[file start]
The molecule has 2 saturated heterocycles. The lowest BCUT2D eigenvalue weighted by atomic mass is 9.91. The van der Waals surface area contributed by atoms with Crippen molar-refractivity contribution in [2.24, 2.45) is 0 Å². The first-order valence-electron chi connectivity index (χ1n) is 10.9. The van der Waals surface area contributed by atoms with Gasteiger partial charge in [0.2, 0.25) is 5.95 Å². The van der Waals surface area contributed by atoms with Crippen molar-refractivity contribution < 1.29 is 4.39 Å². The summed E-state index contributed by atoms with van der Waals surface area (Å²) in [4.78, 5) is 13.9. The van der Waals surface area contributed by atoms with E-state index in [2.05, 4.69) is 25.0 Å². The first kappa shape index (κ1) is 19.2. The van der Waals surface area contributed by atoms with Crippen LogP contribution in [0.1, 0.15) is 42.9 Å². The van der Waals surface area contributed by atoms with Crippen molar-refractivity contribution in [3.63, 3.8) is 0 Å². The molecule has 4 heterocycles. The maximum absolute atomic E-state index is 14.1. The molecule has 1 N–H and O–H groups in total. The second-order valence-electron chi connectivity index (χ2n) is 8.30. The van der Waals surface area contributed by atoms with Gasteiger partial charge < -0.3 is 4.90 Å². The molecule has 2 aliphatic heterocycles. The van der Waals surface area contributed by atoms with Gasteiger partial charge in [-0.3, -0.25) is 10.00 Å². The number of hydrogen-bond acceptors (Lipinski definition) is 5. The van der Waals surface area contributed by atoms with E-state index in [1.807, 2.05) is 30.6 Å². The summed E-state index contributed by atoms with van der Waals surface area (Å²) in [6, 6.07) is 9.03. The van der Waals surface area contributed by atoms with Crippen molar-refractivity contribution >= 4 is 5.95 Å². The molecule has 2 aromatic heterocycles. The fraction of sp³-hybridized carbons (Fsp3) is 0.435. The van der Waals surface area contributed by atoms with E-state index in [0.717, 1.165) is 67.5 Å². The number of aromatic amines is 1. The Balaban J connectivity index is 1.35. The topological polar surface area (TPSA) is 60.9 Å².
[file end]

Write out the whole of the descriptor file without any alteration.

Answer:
The molecule has 2 saturated heterocycles. The lowest BCUT2D eigenvalue weighted by atomic mass is 9.91. The van der Waals surface area contributed by atoms with Crippen molar-refractivity contribution in [2.24, 2.45) is 0 Å². The first-order valence-electron chi connectivity index (χ1n) is 10.9. The van der Waals surface area contributed by atoms with Gasteiger partial charge in [0.2, 0.25) is 5.95 Å². The van der Waals surface area contributed by atoms with Crippen molar-refractivity contribution < 1.29 is 4.39 Å². The summed E-state index contributed by atoms with van der Waals surface area (Å²) in [4.78, 5) is 13.9. The van der Waals surface area contributed by atoms with E-state index in [2.05, 4.69) is 25.0 Å². The first kappa shape index (κ1) is 19.2. The van der Waals surface area contributed by atoms with Crippen LogP contribution in [0.1, 0.15) is 42.9 Å². The van der Waals surface area contributed by atoms with Crippen molar-refractivity contribution in [3.63, 3.8) is 0 Å². The molecule has 4 heterocycles. The maximum absolute atomic E-state index is 14.1. The molecule has 1 N–H and O–H groups in total. The second-order valence-electron chi connectivity index (χ2n) is 8.30. The van der Waals surface area contributed by atoms with Gasteiger partial charge < -0.3 is 4.90 Å². The molecule has 2 aliphatic heterocycles. The van der Waals surface area contributed by atoms with Gasteiger partial charge in [-0.3, -0.25) is 10.00 Å². The number of hydrogen-bond acceptors (Lipinski definition) is 5. The van der Waals surface area contributed by atoms with E-state index in [1.807, 2.05) is 30.6 Å². The summed E-state index contributed by atoms with van der Waals surface area (Å²) in [6, 6.07) is 9.03. The van der Waals surface area contributed by atoms with Crippen molar-refractivity contribution >= 4 is 5.95 Å². The molecule has 2 aromatic heterocycles. The fraction of sp³-hybridized carbons (Fsp3) is 0.435. The van der Waals surface area contributed by atoms with E-state index in [0.717, 1.165) is 67.5 Å². The number of aromatic amines is 1. The Balaban J connectivity index is 1.35. The topological polar surface area (TPSA) is 60.9 Å².